Roof thanked Hiers for the suggestion but said he could not take his advice because "I am in bed, so depressed I cannot get out of bed. My life is wasted. I have no friends even though I am cool. I am going back to sleep," the motion states.

The motion also references statements from Roof's former co-workers at a Columbia-area pest control company who painted a picture of a distant, aloof and odd young man who spoke in a monotone and seldom smiled. Roof told one co-worker he had no hobbies and did nothing after work but sit in his bedroom. When the co-worker asked if he played video games, Roof replied: "No, I literally look at the walls."

Roof is currently housed in a protective custody cell at the Charleston County jail, awaiting his state trial on murder charges. He was sentenced to death last month after his conviction in federal court. He faces another potential death sentence in the state proceedings. No date has been set for that trial.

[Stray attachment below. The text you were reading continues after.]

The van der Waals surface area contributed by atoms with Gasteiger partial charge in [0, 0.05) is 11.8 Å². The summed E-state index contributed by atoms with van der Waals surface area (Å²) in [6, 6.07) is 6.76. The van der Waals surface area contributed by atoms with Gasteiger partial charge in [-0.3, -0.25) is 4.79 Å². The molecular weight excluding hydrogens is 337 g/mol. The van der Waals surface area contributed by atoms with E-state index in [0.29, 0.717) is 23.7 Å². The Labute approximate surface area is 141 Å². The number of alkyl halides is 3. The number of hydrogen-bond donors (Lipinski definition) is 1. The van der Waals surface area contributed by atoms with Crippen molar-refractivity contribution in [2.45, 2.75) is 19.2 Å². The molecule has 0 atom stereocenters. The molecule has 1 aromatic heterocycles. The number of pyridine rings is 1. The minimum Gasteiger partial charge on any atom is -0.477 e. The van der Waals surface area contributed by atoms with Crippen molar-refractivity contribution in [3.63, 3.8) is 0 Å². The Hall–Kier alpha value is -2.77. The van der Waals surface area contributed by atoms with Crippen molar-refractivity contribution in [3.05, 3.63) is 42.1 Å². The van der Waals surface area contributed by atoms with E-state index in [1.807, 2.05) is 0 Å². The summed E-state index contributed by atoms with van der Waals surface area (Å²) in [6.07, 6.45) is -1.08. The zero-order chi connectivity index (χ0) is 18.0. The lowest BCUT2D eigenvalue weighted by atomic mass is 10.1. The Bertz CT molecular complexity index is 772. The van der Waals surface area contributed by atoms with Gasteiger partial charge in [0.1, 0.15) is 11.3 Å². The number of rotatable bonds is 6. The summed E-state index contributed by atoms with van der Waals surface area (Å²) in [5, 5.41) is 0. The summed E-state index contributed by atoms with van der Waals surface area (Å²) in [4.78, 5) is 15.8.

Reach Glenn Smith at 843-937-5556 or follow him on Twitter @glennsmith5.

Watchdog/Public Service Editor

Glenn Smith is editor of the Watchdog and Public Service team and helped write the newspaper’s Pulitzer Prize-winning investigation, “Till Death Do Us Part.” He is a Connecticut native and a longtime crime reporter.

Jennifer Berry Hawes is a member of the Watchdog and Public Service team who worked on the newspaper's Pulitzer-Prize winning investigation, "Till Death Do Us Part."